Gastroesophageal reflux disease (GERD) is a condition that causes your stomach contents to flow back into your esophagus. When this happens, you experience painful symptoms, like heartburn.
One way you can manage your symptoms is by making dietary changes. To help you experience relief from the symptoms of GERD, Hardeep M. Singh, MD, discusses what foods to avoid if you have it.
How your diet affects GERD
The lower esophageal sphincter (LES) connects your esophagus to your stomach. It works like a gate, opening when you swallow and closing to prevent backflow. But certain foods can relax your LES, which results in regurgitation.
Not all patients have the same triggers. You might be able to eat garlic and have no issues. That’s why Dr. Singh recommends keeping a food log. You can pinpoint what makes your GERD worse.
Citrus fruits and juices
Citrus fruits and juices are very acidic and known to cause heartburn. One study had 400 patients with heartburn drink grapefruit juice and orange juice. 73% of them had heartburn after.
Avoid these citrus foods and juices to help manage your GERD:
- Tomatoes and tomato sauce
Any food or drink that’s acidic can make your symptoms worse. Unfortunately, this also includes coffee.
Foods high in fatty acids weaken your LES, allowing your stomach contents to backflow. They take longer to digest, so your stomach produces more acid to break them down. When food sits in your stomach longer, your risk for heartburn increases.
Foods high in fat include:
- Beef and pork
- French fries
- Dairy products (whole milk, butter)
- Greasy foods
You may not have to cut out all of these foods. Opt for lean meats and low-fat cheese and milk. But if they still worsen your GERD, Dr. Singh recommends cutting them out of your diet.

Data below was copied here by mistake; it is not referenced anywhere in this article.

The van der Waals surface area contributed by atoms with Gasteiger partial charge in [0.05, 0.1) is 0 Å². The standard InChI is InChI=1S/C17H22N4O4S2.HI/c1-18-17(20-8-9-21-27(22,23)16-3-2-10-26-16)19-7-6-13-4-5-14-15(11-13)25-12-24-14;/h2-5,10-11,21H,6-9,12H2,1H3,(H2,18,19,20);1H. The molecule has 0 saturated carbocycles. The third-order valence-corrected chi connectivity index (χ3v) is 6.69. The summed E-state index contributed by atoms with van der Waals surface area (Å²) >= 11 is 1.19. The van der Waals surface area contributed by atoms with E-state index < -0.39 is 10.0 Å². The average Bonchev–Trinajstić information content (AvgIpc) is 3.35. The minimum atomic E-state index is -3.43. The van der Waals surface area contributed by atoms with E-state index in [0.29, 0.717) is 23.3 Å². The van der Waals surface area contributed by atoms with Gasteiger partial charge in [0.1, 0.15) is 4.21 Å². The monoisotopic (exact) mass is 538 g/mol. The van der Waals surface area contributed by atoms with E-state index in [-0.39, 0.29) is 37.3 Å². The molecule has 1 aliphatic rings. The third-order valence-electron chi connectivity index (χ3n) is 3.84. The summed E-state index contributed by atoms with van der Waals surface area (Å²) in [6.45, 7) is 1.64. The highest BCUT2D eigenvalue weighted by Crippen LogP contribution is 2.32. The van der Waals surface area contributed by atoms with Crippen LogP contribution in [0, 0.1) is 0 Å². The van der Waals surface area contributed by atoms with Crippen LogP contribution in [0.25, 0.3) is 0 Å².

Sadly, many patients with GERD report chocolate as a trigger. Because chocolate contains serotonin and caffeine. Serotonin is a hormone that makes you feel relaxed and happy; it also relaxes your LES.
Spicy and tangy foods
Spicy foods can make GERD symptoms worse for several reasons. They have certain compounds that slow digestion and can irritate your stomach and esophagus.
Garlic and onions are two types of tangy foods. They can make you belch, irritating your esophagus and heartburn.
Don’t drink too much alcohol if you have GERD. It promotes stomach acid production and has a sedative effect.
Sodas and other carbonated beverages increase stomach acid and relax the LES.
Peppermint and spearmint may trigger heartburn in GERD patients. Although mint doesn’t affect your LES, it can irritate your esophagus.
Monitor your GERD symptoms
Learning your triggers is the key to controlling GERD. Once you find out what worsens your symptoms, you can make adjustments.
For more information about managing GERD, schedule an appointment with Dr. Singh by phone or online. Our offices located in Orange and Irvine, California.